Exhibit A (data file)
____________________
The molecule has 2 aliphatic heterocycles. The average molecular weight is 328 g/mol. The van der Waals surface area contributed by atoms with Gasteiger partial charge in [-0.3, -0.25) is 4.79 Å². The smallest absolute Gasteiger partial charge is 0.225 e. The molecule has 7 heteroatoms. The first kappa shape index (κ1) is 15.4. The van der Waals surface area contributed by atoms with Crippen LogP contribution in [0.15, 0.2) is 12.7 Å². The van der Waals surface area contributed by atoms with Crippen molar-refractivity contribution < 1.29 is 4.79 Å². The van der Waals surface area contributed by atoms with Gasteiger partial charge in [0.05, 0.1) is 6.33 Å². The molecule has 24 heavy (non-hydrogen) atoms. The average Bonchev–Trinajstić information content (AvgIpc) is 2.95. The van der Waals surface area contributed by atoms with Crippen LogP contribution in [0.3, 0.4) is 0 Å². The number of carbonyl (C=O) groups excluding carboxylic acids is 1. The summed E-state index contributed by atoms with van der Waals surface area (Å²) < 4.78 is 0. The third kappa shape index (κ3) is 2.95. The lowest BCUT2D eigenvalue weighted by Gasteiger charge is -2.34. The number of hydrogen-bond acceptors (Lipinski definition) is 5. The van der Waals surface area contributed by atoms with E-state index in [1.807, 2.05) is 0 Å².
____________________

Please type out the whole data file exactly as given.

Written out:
The molecule has 2 aliphatic heterocycles. The average molecular weight is 328 g/mol. The van der Waals surface area contributed by atoms with Gasteiger partial charge in [-0.3, -0.25) is 4.79 Å². The smallest absolute Gasteiger partial charge is 0.225 e. The molecule has 7 heteroatoms. The first kappa shape index (κ1) is 15.4. The van der Waals surface area contributed by atoms with Crippen LogP contribution in [0.15, 0.2) is 12.7 Å². The van der Waals surface area contributed by atoms with Crippen molar-refractivity contribution < 1.29 is 4.79 Å². The van der Waals surface area contributed by atoms with Gasteiger partial charge in [0.05, 0.1) is 6.33 Å². The molecule has 24 heavy (non-hydrogen) atoms. The average Bonchev–Trinajstić information content (AvgIpc) is 2.95. The van der Waals surface area contributed by atoms with Crippen LogP contribution in [0.3, 0.4) is 0 Å². The number of carbonyl (C=O) groups excluding carboxylic acids is 1. The summed E-state index contributed by atoms with van der Waals surface area (Å²) < 4.78 is 0. The third kappa shape index (κ3) is 2.95. The lowest BCUT2D eigenvalue weighted by Gasteiger charge is -2.34. The number of hydrogen-bond acceptors (Lipinski definition) is 5. The van der Waals surface area contributed by atoms with E-state index in [1.807, 2.05) is 0 Å².